A little over a month ago, a process began that would end with Elon Musk buying Twitter for US$44 billion. At the beginning of April, it was impossible to know that one of the richest men in the world would stay with the social network of the little bird. But he passed and, without a doubt, he will be remembered as one of the great milestones in the history of the Internet and platforms.
The story began on April 4 when it was announced that Elon Musk had bought almost 10% of Twitter shares. As revealed by the company in a filing with the SEC, Tesla CEO Elon Musk, acquired a 9.2% stake. She did so weeks after accusing the social media platform of not adhering to free speech principles.
In its regulatory filing, Twitter said Musk bought about 73.4 million common shares on social media platform. The disclosure of this information led to a 25% increase in Twitter’s share price.
This acquisition would make Musk the company’s largest shareholder, nearly four times the size of founder Jack Dorsey’s 2.25% stake. In total, Musk paid $2.89 billion. for that amount of Twitter shares.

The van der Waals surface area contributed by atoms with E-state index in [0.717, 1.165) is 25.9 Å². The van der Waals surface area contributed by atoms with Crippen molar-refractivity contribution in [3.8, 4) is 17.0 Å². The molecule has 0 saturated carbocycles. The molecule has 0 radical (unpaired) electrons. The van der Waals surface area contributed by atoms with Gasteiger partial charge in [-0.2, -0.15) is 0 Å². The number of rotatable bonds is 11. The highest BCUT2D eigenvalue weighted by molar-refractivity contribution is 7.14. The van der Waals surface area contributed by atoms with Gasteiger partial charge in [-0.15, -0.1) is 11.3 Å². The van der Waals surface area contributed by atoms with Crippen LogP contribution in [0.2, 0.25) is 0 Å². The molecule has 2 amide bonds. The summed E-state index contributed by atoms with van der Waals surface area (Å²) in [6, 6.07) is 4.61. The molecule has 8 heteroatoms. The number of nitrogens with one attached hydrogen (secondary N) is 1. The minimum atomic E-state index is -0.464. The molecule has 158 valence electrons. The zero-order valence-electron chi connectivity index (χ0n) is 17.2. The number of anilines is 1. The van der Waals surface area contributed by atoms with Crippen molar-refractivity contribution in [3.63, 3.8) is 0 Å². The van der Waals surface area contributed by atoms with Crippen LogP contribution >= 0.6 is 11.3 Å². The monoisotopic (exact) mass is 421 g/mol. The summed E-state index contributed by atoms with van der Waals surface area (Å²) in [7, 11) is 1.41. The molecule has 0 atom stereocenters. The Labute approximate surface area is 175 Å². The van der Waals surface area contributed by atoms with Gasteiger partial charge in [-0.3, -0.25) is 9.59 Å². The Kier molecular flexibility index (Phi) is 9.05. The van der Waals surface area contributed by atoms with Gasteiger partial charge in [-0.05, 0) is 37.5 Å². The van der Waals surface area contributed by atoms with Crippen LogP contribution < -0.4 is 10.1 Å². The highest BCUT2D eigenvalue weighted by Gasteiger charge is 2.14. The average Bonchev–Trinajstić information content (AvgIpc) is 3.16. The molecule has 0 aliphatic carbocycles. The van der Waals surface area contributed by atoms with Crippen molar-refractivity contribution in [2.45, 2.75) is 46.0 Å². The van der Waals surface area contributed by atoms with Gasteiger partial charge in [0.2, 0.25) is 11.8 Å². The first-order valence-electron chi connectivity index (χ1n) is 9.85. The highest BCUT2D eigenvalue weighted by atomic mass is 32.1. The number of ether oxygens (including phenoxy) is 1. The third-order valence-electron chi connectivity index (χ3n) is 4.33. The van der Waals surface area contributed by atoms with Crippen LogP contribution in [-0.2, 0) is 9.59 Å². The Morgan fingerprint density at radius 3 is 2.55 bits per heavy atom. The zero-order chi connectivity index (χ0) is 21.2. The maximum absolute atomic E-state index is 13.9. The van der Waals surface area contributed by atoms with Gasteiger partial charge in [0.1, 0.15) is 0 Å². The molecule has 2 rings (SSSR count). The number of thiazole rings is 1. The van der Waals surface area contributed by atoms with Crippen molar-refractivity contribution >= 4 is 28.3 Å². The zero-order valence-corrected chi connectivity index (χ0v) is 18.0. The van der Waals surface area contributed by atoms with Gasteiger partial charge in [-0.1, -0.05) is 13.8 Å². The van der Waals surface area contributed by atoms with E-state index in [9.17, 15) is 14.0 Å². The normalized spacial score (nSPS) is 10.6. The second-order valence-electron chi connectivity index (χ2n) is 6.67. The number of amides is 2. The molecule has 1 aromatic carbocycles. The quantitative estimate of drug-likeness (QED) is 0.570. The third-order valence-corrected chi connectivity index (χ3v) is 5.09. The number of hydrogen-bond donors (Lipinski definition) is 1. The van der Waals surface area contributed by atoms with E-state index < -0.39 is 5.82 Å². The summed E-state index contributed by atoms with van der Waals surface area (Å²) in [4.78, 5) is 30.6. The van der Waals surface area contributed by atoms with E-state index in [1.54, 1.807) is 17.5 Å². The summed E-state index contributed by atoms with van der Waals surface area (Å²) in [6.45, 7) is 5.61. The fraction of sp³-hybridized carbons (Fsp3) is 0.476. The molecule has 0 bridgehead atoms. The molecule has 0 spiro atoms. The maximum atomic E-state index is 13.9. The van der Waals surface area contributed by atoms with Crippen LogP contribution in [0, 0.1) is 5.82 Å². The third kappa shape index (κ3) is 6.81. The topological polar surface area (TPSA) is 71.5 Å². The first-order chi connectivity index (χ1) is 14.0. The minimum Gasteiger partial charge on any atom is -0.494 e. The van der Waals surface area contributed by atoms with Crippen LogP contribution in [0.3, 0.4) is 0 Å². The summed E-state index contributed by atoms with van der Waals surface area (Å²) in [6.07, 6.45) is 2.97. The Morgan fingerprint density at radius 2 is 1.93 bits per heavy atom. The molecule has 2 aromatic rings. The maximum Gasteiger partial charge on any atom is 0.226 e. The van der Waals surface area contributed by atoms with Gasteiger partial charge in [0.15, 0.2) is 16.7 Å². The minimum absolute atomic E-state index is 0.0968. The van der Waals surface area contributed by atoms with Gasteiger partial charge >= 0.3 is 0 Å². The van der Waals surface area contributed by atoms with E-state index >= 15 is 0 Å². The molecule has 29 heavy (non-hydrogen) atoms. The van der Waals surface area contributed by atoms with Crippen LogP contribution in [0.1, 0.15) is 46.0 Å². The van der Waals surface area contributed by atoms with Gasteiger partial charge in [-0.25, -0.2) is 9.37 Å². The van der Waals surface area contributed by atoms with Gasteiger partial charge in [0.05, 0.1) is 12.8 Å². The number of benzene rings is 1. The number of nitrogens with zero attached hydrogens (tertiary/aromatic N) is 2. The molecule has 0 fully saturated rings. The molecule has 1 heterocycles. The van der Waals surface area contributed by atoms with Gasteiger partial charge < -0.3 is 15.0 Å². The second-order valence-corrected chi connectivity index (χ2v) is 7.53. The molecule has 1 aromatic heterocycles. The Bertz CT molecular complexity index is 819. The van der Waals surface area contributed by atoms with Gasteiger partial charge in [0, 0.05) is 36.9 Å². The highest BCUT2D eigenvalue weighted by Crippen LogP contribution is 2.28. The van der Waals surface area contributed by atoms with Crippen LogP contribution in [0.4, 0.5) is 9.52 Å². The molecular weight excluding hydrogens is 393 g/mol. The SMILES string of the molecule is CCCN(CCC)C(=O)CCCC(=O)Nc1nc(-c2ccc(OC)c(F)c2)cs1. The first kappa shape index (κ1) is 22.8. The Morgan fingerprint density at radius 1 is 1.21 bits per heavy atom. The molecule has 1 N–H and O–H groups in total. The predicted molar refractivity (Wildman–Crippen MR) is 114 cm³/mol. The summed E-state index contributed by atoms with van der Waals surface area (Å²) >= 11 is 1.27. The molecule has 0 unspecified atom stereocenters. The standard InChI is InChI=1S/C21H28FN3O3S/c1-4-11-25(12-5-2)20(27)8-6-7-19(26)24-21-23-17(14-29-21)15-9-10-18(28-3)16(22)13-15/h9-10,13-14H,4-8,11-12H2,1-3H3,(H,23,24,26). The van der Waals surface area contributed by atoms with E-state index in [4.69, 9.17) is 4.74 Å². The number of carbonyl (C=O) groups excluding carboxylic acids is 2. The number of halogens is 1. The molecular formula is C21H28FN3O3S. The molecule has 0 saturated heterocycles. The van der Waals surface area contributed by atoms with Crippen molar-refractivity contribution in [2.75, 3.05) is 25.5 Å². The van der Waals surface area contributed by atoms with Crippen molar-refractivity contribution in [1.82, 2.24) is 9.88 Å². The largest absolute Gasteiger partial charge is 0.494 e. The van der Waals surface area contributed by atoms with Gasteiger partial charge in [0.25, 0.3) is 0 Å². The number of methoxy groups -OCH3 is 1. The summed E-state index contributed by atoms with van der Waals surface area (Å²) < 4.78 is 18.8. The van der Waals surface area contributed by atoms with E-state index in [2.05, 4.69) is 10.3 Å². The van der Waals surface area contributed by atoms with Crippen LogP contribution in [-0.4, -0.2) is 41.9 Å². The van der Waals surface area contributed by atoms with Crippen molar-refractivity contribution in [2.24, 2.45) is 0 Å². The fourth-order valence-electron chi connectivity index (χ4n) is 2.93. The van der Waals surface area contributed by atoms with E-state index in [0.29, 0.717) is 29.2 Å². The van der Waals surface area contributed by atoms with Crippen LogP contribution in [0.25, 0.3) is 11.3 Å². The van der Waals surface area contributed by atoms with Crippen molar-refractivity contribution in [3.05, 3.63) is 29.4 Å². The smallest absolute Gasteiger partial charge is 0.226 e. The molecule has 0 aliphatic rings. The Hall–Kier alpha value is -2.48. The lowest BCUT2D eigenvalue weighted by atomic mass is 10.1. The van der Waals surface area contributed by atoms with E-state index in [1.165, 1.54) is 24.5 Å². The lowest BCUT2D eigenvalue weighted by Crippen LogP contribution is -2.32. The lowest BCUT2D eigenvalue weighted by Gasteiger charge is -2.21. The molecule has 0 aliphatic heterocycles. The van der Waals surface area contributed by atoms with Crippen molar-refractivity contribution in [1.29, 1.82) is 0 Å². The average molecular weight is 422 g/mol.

A few days after announcing that Elon Musk owned nearly 10% of Twitter, the billionaire conducted a survey to find out if users wanted a button to edit tweets. That tool generated discussions in the company for years and Musk seemed willing to solve it in a few minutes.
However, his idea didn’t pan out, and for some reason, Musk got upset with the Twitter board. So much so that he decided not to participate in it. Twitter CEO Parag Agrawal announced on April 10 that Elon Musk decided not to join Twitter’s board. Something that happened just a week after the billionaire revealed that he had acquired a 9% stake in the social media giant.
By making the announcement on Twitter, Agrawal wrote that Musk had formally rejected the company’s offer. to join the board on April 9, although he did not clarify why the eccentric billionaire said no. Still, he outlined that his company “will always be open to input from Musk, who is the company’s largest shareholder.”
After Musk’s decision, in Monday’s pre-market, Twitter shares fell 3.75%.
In mid-April, more precisely on the 14th, the billionaire and CEO of Tesla, Elon Musk offered to buy Twittertake the company private and make it a platform for “free speech,” according to a filing sent to the US Securities and Exchange Commission (SEC) at the time.
In the SEC filing, Musk said he was offering to buy 100% of Twitter at $54.20 per share. in a cash transaction and then make it private. Musk said he believes in Twitter’s potential to become a free speech platform and fulfill a key “social imperative.”
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